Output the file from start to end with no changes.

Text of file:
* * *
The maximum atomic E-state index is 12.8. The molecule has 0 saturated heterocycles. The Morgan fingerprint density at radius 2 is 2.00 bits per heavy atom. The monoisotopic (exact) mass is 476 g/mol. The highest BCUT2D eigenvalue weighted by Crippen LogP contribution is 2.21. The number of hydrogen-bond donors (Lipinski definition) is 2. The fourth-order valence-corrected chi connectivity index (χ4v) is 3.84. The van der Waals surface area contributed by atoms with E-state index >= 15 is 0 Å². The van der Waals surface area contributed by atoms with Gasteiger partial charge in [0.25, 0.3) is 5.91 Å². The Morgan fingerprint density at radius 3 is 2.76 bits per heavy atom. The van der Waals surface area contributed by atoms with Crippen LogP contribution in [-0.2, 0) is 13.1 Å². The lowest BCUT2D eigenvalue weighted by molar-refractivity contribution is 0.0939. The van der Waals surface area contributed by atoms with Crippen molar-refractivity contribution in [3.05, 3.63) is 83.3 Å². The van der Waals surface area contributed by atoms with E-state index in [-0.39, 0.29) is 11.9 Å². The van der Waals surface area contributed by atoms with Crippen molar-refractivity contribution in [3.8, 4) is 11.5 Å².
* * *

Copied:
The maximum atomic E-state index is 12.8. The molecule has 0 saturated heterocycles. The Morgan fingerprint density at radius 2 is 2.00 bits per heavy atom. The monoisotopic (exact) mass is 476 g/mol. The highest BCUT2D eigenvalue weighted by Crippen LogP contribution is 2.21. The number of hydrogen-bond donors (Lipinski definition) is 2. The fourth-order valence-corrected chi connectivity index (χ4v) is 3.84. The van der Waals surface area contributed by atoms with E-state index >= 15 is 0 Å². The van der Waals surface area contributed by atoms with Gasteiger partial charge in [0.25, 0.3) is 5.91 Å². The Morgan fingerprint density at radius 3 is 2.76 bits per heavy atom. The van der Waals surface area contributed by atoms with Crippen LogP contribution in [-0.2, 0) is 13.1 Å². The lowest BCUT2D eigenvalue weighted by molar-refractivity contribution is 0.0939. The van der Waals surface area contributed by atoms with Crippen molar-refractivity contribution in [3.05, 3.63) is 83.3 Å². The van der Waals surface area contributed by atoms with E-state index in [-0.39, 0.29) is 11.9 Å². The van der Waals surface area contributed by atoms with Crippen molar-refractivity contribution in [3.8, 4) is 11.5 Å².